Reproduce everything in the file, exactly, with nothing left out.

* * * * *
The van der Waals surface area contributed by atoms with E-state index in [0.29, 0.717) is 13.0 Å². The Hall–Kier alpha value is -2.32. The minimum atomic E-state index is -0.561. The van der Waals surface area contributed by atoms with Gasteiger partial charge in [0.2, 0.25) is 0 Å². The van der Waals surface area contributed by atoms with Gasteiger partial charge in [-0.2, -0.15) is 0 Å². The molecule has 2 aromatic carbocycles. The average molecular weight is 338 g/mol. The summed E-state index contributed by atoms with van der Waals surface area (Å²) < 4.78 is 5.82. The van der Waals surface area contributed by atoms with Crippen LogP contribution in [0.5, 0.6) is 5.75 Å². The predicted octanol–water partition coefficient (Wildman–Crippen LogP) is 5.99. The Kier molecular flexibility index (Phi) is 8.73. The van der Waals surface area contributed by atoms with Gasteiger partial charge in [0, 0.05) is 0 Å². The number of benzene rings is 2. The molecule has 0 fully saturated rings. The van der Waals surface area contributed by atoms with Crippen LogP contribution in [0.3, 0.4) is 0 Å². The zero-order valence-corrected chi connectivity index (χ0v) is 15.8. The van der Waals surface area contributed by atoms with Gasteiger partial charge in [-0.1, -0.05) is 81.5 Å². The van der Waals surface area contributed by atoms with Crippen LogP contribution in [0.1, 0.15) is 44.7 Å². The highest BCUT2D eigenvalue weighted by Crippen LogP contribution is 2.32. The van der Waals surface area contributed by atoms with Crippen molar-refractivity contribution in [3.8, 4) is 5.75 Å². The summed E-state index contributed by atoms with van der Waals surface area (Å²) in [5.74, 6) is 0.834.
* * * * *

The van der Waals surface area contributed by atoms with E-state index in [0.29, 0.717) is 13.0 Å². The Hall–Kier alpha value is -2.32. The minimum atomic E-state index is -0.561. The van der Waals surface area contributed by atoms with Gasteiger partial charge in [0.2, 0.25) is 0 Å². The van der Waals surface area contributed by atoms with Gasteiger partial charge in [-0.2, -0.15) is 0 Å². The molecule has 2 aromatic carbocycles. The average molecular weight is 338 g/mol. The summed E-state index contributed by atoms with van der Waals surface area (Å²) < 4.78 is 5.82. The van der Waals surface area contributed by atoms with Crippen LogP contribution in [0.5, 0.6) is 5.75 Å². The predicted octanol–water partition coefficient (Wildman–Crippen LogP) is 5.99. The Kier molecular flexibility index (Phi) is 8.73. The van der Waals surface area contributed by atoms with Gasteiger partial charge in [0, 0.05) is 0 Å². The number of benzene rings is 2. The molecule has 0 fully saturated rings. The van der Waals surface area contributed by atoms with Crippen LogP contribution in [0.3, 0.4) is 0 Å². The zero-order valence-corrected chi connectivity index (χ0v) is 15.8. The van der Waals surface area contributed by atoms with Gasteiger partial charge in [-0.1, -0.05) is 81.5 Å². The van der Waals surface area contributed by atoms with Crippen LogP contribution in [0.1, 0.15) is 44.7 Å². The highest BCUT2D eigenvalue weighted by Crippen LogP contribution is 2.32. The van der Waals surface area contributed by atoms with Crippen molar-refractivity contribution in [3.8, 4) is 5.75 Å². The summed E-state index contributed by atoms with van der Waals surface area (Å²) in [5.74, 6) is 0.834.